An Enormous Yes: Contemporary Jazz Poetry
For me, jazz works primarily as a kind of discovery, as a way for me to discover that emotional mystery behind things. It helps me get to a place I thought I had forgotten.
-- Yusef Komunyakaa
My father, who used to bicycle thirty miles one way to court my mother, had this record [ Coleman Hawkins' Body and Soul] among his dustneedled 78s. He'd already worn out several copies before I learned to love it from memory, never knowing until much later what a cause it had stirred.
-- Al Young
To say that recent American poetry has not been as revolutionary as poetry from previous decades is not, in itself, a revolutionary statement, nor is it a condemnation. "The mainstream of American poetry," writes Jonathan Holden about contemporary verse, "has continued to be, whether narrative or meditative, in a Realistic mode that is essentially egalitarian, university-based, middle-class, and written in free verse that has, by and large, vastly improved since the sixties" ( Myers and Wojahn, 273). Holden supports James Breslin stand in From Modern to Contemporary: American Poetry, 1945-1965, and Breslin well-known metaphors regarding poetry in the eighties bear repeating because they also pertain to contemporary jazz and jazz poetry:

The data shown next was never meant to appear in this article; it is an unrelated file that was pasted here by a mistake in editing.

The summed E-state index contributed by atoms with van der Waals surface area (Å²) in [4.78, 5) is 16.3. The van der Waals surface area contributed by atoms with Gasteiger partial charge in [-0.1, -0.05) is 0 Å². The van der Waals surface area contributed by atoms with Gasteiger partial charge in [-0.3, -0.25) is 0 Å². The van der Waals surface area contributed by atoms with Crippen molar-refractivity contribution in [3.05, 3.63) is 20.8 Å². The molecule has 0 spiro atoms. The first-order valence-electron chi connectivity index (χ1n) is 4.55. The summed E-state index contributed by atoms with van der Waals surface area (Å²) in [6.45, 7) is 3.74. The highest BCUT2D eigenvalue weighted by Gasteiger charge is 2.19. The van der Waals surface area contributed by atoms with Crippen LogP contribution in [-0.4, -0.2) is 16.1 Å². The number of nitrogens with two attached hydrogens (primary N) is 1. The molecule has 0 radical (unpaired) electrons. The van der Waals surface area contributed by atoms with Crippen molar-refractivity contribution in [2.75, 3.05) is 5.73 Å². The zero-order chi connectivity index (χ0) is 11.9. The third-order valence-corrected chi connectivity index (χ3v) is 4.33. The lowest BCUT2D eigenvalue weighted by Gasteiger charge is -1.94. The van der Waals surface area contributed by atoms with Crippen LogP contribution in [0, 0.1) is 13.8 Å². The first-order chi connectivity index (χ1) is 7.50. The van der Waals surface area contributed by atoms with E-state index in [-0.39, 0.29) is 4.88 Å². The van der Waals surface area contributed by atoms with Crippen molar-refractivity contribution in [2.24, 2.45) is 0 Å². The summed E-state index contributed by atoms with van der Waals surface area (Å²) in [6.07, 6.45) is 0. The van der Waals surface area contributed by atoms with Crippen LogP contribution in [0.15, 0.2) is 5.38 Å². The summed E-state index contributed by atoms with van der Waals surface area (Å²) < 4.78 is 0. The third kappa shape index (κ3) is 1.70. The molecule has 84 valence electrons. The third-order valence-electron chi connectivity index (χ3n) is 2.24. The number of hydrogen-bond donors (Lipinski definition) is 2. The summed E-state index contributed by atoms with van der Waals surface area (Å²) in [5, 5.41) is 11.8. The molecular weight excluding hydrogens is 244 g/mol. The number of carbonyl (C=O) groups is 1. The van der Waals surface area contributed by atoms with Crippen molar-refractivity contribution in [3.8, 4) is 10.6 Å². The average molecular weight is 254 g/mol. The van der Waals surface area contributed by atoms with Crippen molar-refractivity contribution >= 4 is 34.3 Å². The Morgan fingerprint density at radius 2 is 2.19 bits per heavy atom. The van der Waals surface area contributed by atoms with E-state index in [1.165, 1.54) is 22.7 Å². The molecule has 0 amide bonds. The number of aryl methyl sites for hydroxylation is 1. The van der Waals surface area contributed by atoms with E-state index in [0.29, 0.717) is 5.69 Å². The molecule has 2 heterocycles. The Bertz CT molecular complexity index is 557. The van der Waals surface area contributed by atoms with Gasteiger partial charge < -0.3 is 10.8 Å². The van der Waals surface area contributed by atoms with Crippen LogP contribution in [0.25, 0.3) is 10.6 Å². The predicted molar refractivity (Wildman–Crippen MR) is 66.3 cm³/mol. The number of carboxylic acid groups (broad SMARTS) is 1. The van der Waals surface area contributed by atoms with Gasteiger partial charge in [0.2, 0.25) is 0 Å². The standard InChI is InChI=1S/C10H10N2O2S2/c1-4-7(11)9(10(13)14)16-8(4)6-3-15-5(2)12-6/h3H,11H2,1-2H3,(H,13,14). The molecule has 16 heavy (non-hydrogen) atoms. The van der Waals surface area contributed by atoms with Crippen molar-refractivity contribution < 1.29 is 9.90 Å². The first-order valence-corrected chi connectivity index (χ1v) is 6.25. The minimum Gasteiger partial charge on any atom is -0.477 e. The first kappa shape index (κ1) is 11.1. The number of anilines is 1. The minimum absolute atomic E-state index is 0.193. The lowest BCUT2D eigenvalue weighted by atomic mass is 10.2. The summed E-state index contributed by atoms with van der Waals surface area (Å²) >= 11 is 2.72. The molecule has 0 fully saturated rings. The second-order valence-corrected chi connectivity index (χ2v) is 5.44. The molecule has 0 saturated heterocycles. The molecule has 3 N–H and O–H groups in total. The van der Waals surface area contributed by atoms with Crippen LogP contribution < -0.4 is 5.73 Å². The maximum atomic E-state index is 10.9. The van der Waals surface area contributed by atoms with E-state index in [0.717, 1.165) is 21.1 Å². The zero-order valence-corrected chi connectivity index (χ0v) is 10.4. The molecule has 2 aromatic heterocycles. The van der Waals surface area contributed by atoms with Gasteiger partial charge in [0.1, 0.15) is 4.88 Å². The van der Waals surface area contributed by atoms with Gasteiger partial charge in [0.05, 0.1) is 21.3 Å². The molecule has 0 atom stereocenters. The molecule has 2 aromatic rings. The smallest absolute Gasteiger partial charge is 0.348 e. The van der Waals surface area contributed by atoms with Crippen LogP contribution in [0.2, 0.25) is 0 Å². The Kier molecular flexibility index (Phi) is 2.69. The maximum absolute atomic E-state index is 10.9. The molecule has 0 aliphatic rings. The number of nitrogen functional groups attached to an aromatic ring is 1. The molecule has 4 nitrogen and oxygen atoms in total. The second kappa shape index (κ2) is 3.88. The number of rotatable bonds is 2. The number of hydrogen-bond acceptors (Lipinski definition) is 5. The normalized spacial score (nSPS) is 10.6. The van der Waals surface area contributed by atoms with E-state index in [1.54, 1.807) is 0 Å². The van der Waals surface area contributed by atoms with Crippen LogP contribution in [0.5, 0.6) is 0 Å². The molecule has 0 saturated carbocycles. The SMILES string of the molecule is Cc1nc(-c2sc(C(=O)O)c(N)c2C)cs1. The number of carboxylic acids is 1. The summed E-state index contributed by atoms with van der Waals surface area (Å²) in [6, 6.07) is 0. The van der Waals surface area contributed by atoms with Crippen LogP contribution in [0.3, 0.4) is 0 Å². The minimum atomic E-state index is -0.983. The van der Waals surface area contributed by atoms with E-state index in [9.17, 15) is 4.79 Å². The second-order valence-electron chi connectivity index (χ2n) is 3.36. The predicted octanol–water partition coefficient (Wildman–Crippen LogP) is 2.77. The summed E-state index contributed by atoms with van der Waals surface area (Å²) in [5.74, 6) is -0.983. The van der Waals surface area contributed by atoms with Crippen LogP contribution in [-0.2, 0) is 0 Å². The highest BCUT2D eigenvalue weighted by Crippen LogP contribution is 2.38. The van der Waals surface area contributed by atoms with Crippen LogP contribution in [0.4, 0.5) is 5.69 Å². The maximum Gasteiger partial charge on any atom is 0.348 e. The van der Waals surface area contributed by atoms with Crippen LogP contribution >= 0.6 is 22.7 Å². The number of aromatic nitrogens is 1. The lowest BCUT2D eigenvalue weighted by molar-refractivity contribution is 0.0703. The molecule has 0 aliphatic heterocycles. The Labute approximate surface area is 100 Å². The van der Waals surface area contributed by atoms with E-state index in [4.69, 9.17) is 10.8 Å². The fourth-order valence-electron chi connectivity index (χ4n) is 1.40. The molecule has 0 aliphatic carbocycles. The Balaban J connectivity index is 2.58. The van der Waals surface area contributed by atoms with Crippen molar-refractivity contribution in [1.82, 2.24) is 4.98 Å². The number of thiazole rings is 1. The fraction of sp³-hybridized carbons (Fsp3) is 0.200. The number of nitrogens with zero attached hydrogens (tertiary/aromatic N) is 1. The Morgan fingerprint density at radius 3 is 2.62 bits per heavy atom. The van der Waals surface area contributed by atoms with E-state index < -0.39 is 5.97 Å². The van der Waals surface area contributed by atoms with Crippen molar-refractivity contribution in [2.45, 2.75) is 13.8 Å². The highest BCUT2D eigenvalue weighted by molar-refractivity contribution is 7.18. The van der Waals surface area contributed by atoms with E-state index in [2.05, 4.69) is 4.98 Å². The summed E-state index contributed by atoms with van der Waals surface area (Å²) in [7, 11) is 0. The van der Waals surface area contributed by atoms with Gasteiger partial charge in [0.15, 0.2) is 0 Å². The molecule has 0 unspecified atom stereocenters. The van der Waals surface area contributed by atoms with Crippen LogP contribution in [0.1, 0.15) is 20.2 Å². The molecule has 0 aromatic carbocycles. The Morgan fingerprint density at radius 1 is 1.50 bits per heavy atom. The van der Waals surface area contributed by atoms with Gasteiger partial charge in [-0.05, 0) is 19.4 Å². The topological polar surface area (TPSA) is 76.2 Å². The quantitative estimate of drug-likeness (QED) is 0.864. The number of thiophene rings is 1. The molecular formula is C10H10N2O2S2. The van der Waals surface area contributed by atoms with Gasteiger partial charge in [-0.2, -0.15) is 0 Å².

If American poetry in the middle fifties resembled a peaceful public park on a pleasant summer Sunday afternoon, and if by the early sixties it had been transformed into a war zone, the air heavy with manifestos, then by the early 1980s the